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Flag of TunisiaTunisia / Cities and Towns /
Mahdia
Arabic: 'al-mahdīya



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Mahdia

Mahdia, Tunisia.
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Mahdia, Tunisia.

Mahdia, Tunisia.
The extremely simple Great Mosque of Mahdia, Tunisia.

The Skifa el-Kahla, the old gate into Mahdia, Tunisia.
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The Skifa el-Kahla, the old gate into Mahdia.

The Fatimid port of Mahdia, Tunisia.
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The Fatimid port.

Travel information from
LookLex / Tunisia
Finger pointing at the sea
The black passage
The great mosque
Borj el Kebir
Punic ruins
The Fatimid port

Town in Tunisia with about 40,000 inhabitants (2005 estimate, situated on the peninsula Cape Ifriqiya on the Mediterranean Sea. It is the capital of Mahdia governorate with 400,000 inhabitants (2005 estimate) and an area of 2,966 km².
The economy of Mahdia is based on fishing, fish canning, olive cultivation, olive-oil milling and handicrafts.
Mahdia has good connections to other urban centres in Tunisia, and lies near the railway and highway between Sousse and Sfax.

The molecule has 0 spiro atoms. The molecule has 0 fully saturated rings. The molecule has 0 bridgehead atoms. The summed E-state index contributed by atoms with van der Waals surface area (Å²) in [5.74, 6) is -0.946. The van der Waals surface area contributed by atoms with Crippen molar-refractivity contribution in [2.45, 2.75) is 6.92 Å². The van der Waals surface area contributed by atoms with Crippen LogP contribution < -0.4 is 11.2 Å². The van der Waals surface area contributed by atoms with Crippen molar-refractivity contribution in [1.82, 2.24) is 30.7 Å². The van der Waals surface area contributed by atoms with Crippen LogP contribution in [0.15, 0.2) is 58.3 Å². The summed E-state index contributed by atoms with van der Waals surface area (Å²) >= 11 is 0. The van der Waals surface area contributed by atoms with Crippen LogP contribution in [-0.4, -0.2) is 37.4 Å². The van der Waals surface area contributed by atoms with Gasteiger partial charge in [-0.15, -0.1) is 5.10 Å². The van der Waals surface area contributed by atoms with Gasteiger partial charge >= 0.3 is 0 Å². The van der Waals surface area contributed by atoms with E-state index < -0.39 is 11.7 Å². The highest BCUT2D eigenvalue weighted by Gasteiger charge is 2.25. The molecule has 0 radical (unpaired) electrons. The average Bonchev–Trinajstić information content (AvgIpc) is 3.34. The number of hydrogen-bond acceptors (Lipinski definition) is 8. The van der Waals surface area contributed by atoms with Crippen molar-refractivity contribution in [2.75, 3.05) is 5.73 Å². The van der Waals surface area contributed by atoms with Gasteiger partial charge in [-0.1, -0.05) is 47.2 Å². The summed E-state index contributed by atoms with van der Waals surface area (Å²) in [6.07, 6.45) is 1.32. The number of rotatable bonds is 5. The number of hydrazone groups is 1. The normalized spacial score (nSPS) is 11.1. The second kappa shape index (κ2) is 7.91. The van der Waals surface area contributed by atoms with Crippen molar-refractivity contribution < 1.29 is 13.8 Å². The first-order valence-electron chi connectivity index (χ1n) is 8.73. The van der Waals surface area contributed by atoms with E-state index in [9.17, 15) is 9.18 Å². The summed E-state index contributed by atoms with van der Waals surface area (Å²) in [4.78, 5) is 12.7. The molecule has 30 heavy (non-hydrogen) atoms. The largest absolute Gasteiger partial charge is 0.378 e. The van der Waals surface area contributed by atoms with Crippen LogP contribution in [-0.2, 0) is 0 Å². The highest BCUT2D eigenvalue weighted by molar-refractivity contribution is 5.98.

Mahdia is one of Tunisia's most beautiful cities. In addition to the charming quarters is there a 10th-century mosque (the first Fatimid mosque built), a 16th-century Ottoman fort, ruins of an ancient wall, the Fatimid port and remains of a Punic city.

History
912: Founded by the first Fatimid Caliph Ubayd Allah who claimed to be a Mahdi, and therefore named the town Mahdia.
921: Mahdia becomes capital of Fatimid Tunisia.
973: With the Fatimid moving to Cairo in 970, following their conquest of Egypt, Mahdia is abandoned 3 years later.
1057: The Zirid rulers of Tunisia is forced to take refuge in Mahdia following the invasion of the Banu Hillal tribe.
11th century: Mahdia becomes a centre for sea piracy.
1148: Mahdia is occupied by the Normans of Sicily.
1160: Reconquered by local rulers.
1547: The corsair Dragut makes Mahdia the centre of his piracy activities.
1550: Mahdia is attacked by the Spanish, who conquers it.
1554: The Spanish are driven out of Mahdia, but have the city walls and the Great Mosque razed to the ground first.
1963: The reconstruction of the Great Mosque is begun, following the original 10th century plans.




By Tore Kjeilen